On 2016-11-30 03:55:48.953566 by (mod) re: overcurrent protection for service entry wiring

Chris I don't understand your situation,
But in general, you'd want a breaker to protect the wire between pole mounted meter and building.

On 2016-11-29 23:13:35.779051 by chris

Do I need a shut off switch at the pole with the meter. can I use treated plywood for backing on meter.

On 2016-11-26 22:07:08.285158 by Mark

As per your conversation about ground prong up or down. I prefer to have the ground prong up for the simple reason, if the plug works its way out it is not hanging by just the ground prong but rather the two "active" lines. How many extension cords have you seen with the ground prong broken off. Ever since I went to ground up, my cords don't seem to lose their ground prongs. Go figure.

On 2016-10-19 15:16:54.403639 by David

Height of indoor receptacle

On 2016-10-10 18:03:53.737350 by alfred

What is the minimum distance between GFI outlet from a kitchen sink.

On 2016-09-18 18:28:41.267526 by (mod)

Dennis,

Please see ELECTRIC BASEBOARD HEAT INSTALL at http://inspectapedia.com/heat/Electric_Baseboard_Heat_Installation.php where we repeat your question and give a detailed answer (at the article bottom) as part of our discussion of clearances from electrical receptacles

On 2016-09-18 17:41:04.832121 by Dennis

I am installing electric hydrostatic baseboard heaters, which they do not get hot enough to damage or burn anything. how far offset must the outlets be from the side of the heater? im on a limited budget, and the last thing I need is to fail inspection.

On 2016-08-26 02:30:32.599630 by Doris

Can electrical outlets be installed below the bathroom mirror.

On 2016-06-29 16:20:21.101555 by Jamey

Thank you. I'll go with a weather proof box.

On 2016-06-28 21:16:32.090072 by (mod) re: reqirement to protect electrical wiring and devices from water from a shower

Jamey, see some basics at

in the U.S. 1997 NEC Section 18 "Switchgear and Metal-Enclosed Bus" we find the following (excerpting)\

180. Switchgear Assemblies

A. General Requirements for All Switchgear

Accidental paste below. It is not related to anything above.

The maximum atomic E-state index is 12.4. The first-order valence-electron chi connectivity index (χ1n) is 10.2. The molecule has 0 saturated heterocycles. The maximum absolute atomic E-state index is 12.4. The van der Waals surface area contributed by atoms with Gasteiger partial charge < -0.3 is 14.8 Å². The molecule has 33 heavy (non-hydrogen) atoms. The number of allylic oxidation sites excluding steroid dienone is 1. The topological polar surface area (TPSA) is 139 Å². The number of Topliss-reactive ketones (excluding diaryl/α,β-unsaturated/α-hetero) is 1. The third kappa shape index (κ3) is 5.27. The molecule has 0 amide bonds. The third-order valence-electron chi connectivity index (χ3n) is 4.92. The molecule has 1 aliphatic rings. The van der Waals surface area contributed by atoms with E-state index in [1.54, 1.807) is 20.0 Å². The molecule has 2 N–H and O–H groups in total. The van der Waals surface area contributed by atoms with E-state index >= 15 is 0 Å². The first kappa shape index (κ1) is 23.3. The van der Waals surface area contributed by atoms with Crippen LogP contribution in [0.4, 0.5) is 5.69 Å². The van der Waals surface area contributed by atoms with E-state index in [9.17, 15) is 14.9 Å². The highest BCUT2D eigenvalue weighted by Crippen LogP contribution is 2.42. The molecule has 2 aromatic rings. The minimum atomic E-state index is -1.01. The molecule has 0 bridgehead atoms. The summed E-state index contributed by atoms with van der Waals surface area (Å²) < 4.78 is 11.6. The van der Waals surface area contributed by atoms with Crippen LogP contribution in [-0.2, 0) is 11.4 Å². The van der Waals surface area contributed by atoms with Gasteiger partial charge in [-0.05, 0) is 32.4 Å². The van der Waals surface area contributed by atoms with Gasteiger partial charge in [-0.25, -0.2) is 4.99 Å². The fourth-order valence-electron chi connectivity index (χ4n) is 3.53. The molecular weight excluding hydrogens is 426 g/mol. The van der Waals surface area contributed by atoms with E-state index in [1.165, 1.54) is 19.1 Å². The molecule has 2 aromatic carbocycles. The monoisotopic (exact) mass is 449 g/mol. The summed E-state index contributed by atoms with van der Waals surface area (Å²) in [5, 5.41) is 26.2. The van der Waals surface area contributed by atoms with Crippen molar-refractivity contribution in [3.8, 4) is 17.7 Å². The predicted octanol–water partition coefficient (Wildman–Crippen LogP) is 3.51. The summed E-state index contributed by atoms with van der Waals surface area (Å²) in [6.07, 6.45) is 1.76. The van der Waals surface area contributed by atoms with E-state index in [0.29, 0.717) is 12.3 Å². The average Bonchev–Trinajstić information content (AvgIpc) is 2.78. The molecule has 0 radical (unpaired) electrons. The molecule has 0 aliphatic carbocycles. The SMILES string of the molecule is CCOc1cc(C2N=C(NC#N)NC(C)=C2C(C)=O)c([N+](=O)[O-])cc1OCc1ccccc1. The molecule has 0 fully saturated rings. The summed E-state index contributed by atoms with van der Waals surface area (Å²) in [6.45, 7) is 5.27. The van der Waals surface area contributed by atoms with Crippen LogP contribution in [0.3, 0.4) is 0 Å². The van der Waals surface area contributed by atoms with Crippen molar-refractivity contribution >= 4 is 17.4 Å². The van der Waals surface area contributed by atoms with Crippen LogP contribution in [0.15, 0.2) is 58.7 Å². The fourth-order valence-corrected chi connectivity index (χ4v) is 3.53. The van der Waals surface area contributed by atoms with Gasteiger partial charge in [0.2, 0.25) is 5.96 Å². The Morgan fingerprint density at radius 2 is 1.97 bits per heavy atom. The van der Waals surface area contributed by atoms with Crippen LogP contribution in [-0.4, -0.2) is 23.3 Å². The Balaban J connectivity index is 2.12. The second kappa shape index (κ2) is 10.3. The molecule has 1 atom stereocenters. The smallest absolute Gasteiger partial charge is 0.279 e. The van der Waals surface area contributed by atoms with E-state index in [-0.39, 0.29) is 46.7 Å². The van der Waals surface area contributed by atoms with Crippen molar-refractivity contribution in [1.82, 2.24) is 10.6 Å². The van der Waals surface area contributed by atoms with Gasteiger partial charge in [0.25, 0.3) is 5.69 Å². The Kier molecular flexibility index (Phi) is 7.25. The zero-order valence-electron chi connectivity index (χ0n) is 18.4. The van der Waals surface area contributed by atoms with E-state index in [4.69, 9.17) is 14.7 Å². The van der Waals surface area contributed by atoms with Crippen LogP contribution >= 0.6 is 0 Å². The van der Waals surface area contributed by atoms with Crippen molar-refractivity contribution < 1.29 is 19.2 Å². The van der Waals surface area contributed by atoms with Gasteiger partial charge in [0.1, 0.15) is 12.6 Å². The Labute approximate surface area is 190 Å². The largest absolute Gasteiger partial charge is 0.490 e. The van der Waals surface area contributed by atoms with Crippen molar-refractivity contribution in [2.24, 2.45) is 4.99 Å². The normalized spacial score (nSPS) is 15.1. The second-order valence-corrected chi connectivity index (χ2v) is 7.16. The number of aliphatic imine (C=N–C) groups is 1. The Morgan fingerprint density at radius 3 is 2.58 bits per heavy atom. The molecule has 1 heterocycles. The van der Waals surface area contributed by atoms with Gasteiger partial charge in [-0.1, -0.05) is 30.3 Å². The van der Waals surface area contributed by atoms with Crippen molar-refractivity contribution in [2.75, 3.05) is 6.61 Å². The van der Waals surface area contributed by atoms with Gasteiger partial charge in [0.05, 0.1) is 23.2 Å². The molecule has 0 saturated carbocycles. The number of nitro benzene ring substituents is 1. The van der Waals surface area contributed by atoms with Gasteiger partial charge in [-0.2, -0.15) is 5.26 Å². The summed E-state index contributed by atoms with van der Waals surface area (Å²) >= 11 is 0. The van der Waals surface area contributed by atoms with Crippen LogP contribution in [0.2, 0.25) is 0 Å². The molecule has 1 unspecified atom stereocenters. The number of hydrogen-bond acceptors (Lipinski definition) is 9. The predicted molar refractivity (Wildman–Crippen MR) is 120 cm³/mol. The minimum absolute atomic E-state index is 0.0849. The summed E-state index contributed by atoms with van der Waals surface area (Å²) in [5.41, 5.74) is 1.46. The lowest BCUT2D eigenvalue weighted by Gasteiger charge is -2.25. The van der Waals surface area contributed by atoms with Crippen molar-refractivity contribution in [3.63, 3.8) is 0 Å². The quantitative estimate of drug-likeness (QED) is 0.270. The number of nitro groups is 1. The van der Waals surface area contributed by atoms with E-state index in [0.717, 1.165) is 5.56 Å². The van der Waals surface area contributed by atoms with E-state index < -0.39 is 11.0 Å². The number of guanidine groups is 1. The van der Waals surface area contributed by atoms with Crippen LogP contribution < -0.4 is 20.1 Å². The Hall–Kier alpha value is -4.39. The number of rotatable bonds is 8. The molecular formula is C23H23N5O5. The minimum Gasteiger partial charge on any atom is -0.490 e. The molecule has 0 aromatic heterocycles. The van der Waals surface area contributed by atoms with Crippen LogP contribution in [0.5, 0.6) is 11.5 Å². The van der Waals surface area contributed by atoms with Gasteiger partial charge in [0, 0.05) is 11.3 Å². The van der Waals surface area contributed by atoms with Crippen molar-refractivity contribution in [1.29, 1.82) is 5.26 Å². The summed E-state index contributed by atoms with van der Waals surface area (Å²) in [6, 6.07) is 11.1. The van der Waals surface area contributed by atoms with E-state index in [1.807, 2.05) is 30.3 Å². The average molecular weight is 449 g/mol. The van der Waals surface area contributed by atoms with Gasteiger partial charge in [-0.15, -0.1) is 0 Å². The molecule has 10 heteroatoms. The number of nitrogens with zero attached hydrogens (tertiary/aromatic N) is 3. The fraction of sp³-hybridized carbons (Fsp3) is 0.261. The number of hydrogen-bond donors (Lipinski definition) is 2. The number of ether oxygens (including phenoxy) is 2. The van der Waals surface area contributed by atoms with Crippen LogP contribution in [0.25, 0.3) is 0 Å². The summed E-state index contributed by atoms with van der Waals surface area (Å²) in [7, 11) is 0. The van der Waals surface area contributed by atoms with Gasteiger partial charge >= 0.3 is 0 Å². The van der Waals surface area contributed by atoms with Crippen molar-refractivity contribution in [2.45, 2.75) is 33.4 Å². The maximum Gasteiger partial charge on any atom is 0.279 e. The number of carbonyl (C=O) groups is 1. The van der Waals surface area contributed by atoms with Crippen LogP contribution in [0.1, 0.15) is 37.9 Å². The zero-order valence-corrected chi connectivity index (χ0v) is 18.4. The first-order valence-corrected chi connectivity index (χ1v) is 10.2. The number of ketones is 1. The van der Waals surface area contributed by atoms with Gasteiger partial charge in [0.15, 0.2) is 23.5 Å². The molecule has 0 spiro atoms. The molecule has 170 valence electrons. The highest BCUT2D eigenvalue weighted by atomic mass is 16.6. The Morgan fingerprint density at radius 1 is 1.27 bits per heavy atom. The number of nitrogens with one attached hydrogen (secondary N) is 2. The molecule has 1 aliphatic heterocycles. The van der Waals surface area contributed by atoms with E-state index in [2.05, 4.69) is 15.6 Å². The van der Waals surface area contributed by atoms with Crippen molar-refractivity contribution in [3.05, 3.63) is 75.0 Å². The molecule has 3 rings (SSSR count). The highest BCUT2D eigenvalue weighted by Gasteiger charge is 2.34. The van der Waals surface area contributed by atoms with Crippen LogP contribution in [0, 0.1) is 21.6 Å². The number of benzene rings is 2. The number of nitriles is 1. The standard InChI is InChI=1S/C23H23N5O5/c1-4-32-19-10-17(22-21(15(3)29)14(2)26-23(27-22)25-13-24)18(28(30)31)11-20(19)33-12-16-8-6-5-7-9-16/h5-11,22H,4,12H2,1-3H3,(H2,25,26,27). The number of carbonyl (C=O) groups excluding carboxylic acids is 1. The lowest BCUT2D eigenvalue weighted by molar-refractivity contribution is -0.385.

3. Piping containing liquids, or corrosive or hazardous gases, shall not be routed in the vicinity of switchgear unless suitable barriers are installed to protect the switchgear from damage in the event of a pipe failure.



If you have concern that your installation trips over advice such as the above, you could install weatherproof electrical boxes to contain all of the nearby wiring; that would add protection should a plumbing leak occur nearby.

ELECTRICAL WIRE CLEARANCE DISTANCES is your reference. But I note there are no notes about wired distances to plumbing; Plumbing is discussed under different topics such as rules about grounding ("Water systems with non-metallic non-current-carrying pipe or insulating joints are not suitable for use as grounding electrodes")

2008 NFPA 70 110.26 does not explicitly address your question about electrical wire distance to plumbing pipes

F Dedicated Equipment Space. All switchboards, panelboards, distribution boards, and motor control centers shall be located in dedicated spaces and protected from damage.

Exception: Control equipment that by its very nature or because of other rules of the Code must be adjacent to or within sight of its operating machinery shall be permitted in those locations.

1 Indoor. Indoor installations shall comply with 110.26(F)(1)(a) through (F)(1)(d).

(a)Dedicated Electrical Space. The space equal to the width and depth of the equipment and extending from the floor to a height of 1.8 m (6 ft) above the equipment or to the structural ceiling, whichever is lower, shall be dedicated to the electrical installation. No piping, ducts, leak protection apparatus, or other equipment foreign to the electrical installation shall be located in this zone.

Exception: Suspended ceilings with removable panels shall be permitted within the 1.8-m (6-ft) zone.

(b)Foreign Systems. The area above the dedicated space required by 110.26(F)(1)(a) shall be permitted to contain foreign systems, provided protection is installed to avoid damage to the electrical equipment from condensation, leaks, or breaks in such foreign systems.

(c)Sprinkler Protection. Sprinkler protection shall be permitted for the dedicated space where the piping complies with this section.

(d)Suspended Ceilings. A dropped, suspended, or similar ceiling that does not add strength to the building structure shall not be considered a structural ceiling.

On 2016-06-27 18:12:09.583244 by Jamey

We are renovating a shower adding a new shower head in addition to the existing hand held. The stud/framing to install the drop ear elbow for the new shower arm is two feet above the inside of an electric switch box.